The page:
From Hellbound to Hellraiser: Examining Clive Barker’s 1987 Adaptation

Editor’s note: All throughout October, the vibes get spookier and the nights get longer. It’s the perfect time of year to watch horror movies, whether you’re a year-round horror fan or you just like to watch horror flicks to get into the Halloween spirit. This year at Horror Obsessive, for our 31 Horror Classics Revisited series, we’re giving you one recommendation for a classic horror film each day throughout the month of October. What do you think—is this film a horror classic? What other horror films do you consider to be classics, and what films do you make sure you watch each October? Let us know in the comments below!

At first glance, The Hellbound Heart seems to be a trashy and overwrought gothic romance that’s been catered for business travelers on short trips. However, beyond its title, it’s actually a transgressive, occasionally quite inspired (in its prose), and grotesque piece of short fiction.

The power of the novella comes into sharper focus when it’s contrasted with the author’s late eighties adaptation. On the surface, Clive Barker’s film follows the same plot as his novella: Frank Cotton is a man who revels in pleasure at the expense of others. After hearing of a puzzle box ( Lemarchand’s Configuration) that can summon him into a realm of untold pleasure, Frank instantly acquires the box and gets to work on solving it. However, much to his horror, the young hedonist finds the box that summons the Cenobites.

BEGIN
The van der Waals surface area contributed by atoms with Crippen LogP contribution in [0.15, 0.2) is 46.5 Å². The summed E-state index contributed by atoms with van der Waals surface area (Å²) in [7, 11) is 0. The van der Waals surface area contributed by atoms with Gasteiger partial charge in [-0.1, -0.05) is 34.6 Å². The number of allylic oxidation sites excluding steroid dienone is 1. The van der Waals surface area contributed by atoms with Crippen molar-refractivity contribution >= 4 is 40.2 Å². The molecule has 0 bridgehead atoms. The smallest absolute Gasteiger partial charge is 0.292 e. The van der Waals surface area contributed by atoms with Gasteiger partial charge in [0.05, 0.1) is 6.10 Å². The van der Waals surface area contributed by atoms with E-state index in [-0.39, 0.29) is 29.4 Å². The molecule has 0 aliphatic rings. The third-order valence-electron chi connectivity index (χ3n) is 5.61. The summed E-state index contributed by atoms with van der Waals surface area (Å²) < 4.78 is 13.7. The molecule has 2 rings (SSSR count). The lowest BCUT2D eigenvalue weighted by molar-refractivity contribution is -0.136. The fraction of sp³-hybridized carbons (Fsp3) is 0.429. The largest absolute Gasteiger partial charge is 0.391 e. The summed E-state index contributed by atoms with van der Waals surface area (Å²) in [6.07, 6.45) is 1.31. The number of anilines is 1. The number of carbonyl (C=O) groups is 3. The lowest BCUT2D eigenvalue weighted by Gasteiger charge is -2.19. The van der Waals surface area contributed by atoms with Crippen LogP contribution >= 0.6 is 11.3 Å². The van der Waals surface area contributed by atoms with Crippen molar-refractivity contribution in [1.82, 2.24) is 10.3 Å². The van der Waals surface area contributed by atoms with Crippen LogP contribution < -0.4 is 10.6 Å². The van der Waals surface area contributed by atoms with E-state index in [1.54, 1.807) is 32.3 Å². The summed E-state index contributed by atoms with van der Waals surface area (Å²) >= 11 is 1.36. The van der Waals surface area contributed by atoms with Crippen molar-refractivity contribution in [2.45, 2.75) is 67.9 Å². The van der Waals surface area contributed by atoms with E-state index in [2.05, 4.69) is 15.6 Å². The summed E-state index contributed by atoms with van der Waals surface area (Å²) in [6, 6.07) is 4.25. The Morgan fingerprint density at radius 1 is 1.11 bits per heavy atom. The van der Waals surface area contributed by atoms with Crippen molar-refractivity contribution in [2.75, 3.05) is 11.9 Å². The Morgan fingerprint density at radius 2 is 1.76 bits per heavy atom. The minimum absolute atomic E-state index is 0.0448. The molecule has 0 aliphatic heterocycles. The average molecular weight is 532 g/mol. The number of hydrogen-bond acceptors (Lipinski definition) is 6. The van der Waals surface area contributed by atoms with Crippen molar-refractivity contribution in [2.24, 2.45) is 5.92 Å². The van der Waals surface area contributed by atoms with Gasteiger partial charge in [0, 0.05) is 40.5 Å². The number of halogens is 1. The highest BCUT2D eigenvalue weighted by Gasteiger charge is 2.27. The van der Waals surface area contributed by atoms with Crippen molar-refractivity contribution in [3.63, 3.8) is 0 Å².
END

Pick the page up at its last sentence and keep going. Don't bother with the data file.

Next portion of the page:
Close up of Pinhead

They’re beings who have an inhuman definition of pleasure and pain. They torture Frank until he completely ceases to exist in our world. Meanwhile, Frank’s brother (Rory in the novella and Larry in the film) and his wife, Julia move into his grandmother’s house. After an accident that involves Larry’s thumb gushing with blood and spilling on the attic floor, Frank finds himself slowly coming back to life.

Julia who is unhappy and dissatisfied in her marriage to the older cotton sibling stumbles upon the barely human version of Frank. After having an affair with Frank (a week before her marriage to Larry), she agrees to get some bodies (via seducing random men and taking them back home), so that the younger cotton brother can be whole again, and she can feel sexually fulfilled again.

The first major point of divergence between the source material and the film comes from its handling of the religious aspects. In the novella, religion is an omnipresent aspect, whether it’s a reference to a persistent sound of a bell or the following quote from the second section of Chapter 2: “Sunday. It was still the Lord’s Day up this end of the city. Even if the owners of these well-dressed houses and well-pressed children were no longer believers, they still observed the Sabbath.” [1]